Hughes, a former member of Astley’s troupe, who formed
his own show called the Royal Circus, in 1782.
One of my main passions is the transformative nature of theater.
I incorporate this into almost all of my work including clowning,
teaching and acting. In ancient Greece theatre was started
in 536-532 B.C. by a man named Thespis. He was first a poet
but eventually became Greeks first actor. The open air theatre
structures in Greece were usually built next to temples. Theatre
was used not only as entertainment but also as a type of medicine.
Many cultures understood the transformative power of a play.
The journey that one goes on internally while witnessing a
tragedy or comedy can be quite powerful. Often, these plays
were accompanied by ritual.
I traveled throughout Greece researching the ancient Greek
theaters. I intuitively knew there was wisdom to the tragedies
and comedies of ancient Greece that I didn’t yet understand.
I knew that entertainment, God and catharsis were all connected
and I wanted to find out more.
the following 14 theaters on five different islands and the
mainland of Greece. I saw a few different productions at the
theatres during its annual summer Hellenistic Festival.
Theatre at Delphi
The Greek God of healing
is known as the Greek God of Healing. There have been over
320 Asklepion healing sanctuaries found by archeologists throughout
the Mediterranian world. The principal sanctuary of Asclepios
is located at Epidavors. I spent a few weeks researching this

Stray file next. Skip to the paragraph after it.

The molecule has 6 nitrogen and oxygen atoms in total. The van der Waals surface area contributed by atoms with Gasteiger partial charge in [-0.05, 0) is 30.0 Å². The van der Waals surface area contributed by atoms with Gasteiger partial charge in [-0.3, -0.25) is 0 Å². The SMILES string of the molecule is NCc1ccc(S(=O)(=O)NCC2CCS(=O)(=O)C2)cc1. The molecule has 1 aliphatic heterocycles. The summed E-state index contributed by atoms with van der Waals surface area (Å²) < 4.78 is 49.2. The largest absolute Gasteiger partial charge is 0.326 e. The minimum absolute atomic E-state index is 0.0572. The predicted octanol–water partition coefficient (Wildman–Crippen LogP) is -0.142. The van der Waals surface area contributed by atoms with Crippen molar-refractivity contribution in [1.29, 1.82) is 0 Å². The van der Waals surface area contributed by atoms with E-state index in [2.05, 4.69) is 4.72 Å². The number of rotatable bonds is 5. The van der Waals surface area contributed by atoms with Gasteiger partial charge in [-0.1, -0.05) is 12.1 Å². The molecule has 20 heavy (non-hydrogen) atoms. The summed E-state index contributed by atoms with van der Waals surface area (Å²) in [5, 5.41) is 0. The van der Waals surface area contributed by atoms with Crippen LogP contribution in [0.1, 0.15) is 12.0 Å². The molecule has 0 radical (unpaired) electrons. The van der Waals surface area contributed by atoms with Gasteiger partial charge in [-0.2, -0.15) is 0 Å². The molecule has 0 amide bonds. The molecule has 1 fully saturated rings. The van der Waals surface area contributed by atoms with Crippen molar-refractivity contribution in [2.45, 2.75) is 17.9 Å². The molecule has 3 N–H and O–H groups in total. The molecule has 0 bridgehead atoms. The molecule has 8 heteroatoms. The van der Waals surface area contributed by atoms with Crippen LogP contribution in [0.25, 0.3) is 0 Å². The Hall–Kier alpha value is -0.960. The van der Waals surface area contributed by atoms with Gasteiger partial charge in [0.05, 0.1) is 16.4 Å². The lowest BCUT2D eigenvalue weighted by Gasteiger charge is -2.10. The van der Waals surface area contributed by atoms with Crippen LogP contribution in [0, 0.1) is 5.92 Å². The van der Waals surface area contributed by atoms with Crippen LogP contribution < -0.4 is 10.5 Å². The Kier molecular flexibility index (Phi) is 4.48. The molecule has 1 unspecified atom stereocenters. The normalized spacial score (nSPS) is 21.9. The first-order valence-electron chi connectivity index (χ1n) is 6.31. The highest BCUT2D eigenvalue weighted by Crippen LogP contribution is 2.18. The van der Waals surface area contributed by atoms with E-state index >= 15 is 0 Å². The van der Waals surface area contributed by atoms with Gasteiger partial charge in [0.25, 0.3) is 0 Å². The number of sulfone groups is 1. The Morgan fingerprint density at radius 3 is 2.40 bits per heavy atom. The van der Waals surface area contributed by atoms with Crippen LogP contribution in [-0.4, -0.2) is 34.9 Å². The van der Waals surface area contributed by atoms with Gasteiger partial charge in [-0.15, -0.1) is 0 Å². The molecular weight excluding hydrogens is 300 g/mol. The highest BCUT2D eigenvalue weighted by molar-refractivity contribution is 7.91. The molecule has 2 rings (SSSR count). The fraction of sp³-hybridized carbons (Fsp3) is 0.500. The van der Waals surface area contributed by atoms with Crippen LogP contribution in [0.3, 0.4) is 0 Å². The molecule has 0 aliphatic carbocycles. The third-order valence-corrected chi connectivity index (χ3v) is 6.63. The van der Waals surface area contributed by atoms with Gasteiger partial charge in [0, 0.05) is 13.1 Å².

incredibly powerful ancient site.
main healing was through dream healing. Asclepios would come
to the sick in their dreams in the form of a snake, a dog
or a man and the patients would awake with knowledge of how
to heal themselves. The theatre at Epidavros is extraordinary.
Seating 14,000 spectators a whisper on the stage could be
heard in the back row. I saw a production of The Frogs by
Aristophenes while I was there.
The Myth of Asclepios
Asclepios is the son of Apollo and a mortal woman named Koronis.
When Koronis was pregnant with Asclepios she had an affair
with a mortal man. A crow found this out and told Apollo.
Apollo in a fit of rage turned the crow from white to black.
This is why the crow is now black. Apollo had his sister Artemis
kill Koronis. While Koronis was burning in the funeral pyre
Apollo was stricken with regret so he pulled Asclepios out
of the womb of his burning mother. Apollo tucked Asclepios
into his thigh and brought him to Chiron, also known as the
wounded healer, to be raised. Chiron taught Asclepios his
knowledge of healing herbs and waters. Apollo passed on his
gifts of diagnosis, healing and visionary insight to Asclepios.
Athena also gave Asclepios a healing gift. She gave him two
vials of blood taken from Medusa. The blood taken from the
right side of her body healed, while the blood from the left
side of her body slew. Asclepios eventually became the greatest
healer in the Mediterranean world. Zeus finally killed Asclepios
after he revived someone who had died. After Asclepios’s
death his temples and healing sanctuaries grew. Eventually
he was made “the God of healing” and brought to